What is the best way of influencing politicians?

You know, I'd like to live in a society where intellectual arguments and cogent presentation of compelling facts won the day - but that's not what we have, particularly in the U.S. For corporations, the best way of influencing politicians is money - they buy them. We don't have that kind of money, nor do we generally think that's the way democracy should work. Organizing vocal demonstrations. Tying politicians to scandal and corruption, following the money, showing the public (their constituents) how corporations are influencing our democracy. Essentially using transparency and disclosure and sheer people power to counteract money in politics is the way to go.

What is the most important thing to avoid when campaigning?

Overconfidence. Not only are you not countering your opponent, you're not building more political strength because you're all full of yourself and you think you've got it locked up. Particularly prevalent among campaigners who get sucked into an inside game. Beware.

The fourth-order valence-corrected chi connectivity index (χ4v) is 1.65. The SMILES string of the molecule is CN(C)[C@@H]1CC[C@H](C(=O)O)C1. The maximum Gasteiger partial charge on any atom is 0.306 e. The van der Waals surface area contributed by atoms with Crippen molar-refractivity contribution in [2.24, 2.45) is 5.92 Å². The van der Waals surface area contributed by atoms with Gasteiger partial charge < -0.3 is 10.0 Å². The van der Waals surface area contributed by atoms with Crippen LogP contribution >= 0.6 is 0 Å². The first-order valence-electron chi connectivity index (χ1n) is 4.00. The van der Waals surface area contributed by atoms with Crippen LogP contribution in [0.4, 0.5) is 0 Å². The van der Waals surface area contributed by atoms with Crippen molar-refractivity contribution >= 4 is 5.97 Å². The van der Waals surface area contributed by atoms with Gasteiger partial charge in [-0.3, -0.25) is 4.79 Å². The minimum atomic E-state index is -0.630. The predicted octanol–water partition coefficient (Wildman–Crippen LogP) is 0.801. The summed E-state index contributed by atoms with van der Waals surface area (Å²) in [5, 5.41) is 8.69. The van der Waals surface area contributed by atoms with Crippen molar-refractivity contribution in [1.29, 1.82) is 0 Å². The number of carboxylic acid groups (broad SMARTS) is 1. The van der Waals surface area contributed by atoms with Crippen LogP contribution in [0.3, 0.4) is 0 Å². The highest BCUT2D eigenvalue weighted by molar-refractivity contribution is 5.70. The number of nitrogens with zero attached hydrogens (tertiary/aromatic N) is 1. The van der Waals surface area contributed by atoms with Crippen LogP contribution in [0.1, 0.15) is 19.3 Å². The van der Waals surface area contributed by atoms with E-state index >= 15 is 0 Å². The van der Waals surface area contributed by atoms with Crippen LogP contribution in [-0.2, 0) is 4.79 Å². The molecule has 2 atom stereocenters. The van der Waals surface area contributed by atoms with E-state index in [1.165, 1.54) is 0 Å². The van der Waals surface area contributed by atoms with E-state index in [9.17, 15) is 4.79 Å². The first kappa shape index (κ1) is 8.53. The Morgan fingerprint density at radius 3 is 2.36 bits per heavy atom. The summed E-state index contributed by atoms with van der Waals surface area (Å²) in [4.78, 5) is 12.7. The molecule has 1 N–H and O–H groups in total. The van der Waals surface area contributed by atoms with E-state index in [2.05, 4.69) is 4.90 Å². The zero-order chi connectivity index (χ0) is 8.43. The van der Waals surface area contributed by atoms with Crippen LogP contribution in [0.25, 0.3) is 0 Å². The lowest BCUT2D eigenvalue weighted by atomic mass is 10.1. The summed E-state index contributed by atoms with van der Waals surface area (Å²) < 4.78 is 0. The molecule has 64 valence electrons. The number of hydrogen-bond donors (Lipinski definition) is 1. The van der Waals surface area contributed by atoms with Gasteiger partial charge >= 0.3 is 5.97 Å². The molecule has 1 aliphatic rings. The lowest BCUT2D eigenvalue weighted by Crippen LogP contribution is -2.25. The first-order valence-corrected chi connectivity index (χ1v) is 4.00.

Most important thing the US government could do this year?

End subsidies to fossil fuels. You'd think that Congress could agree that giving billions of our tax dollars to the richest corporations on the planet when we're deeply in debt was a bad idea. You'd think.

Most important thing Americans could do this year?

Demand that their Representatives stop taking money from and giving money to the fossil fuel industry. And stop driving so damn much and start biking to work as often as possible.

What makes a good campaigner?

No one model. The common ingredient seems to be passion - but passion alone doesn't get you there.

What (other) campaign has caught your attention recently?

Occupy Wall Street is the most interesting and important thing to happen in the U.S. since the corporate anti-globalization movement and the Battle in Seattle. The Occupy movement is well positioned to be an umbrella campaign that encompasses a lot of existing work and counters the Tea Party. Very much needed. Also the huge and growing grassroots resistance to fracking in the U.S. is fascinating and powerful.

Who is your campaign hero (past or present)?

Ken Saro-Wiwa. Meeting him changed my life in so many ways. The fact that we won the Keystone pipeline decision on the sixteenth anniversary of his death was a nice symmetry. I know he would have been happy, and I know he would have gotten up the next morning and kept fighting.

Further information:

Oil Change International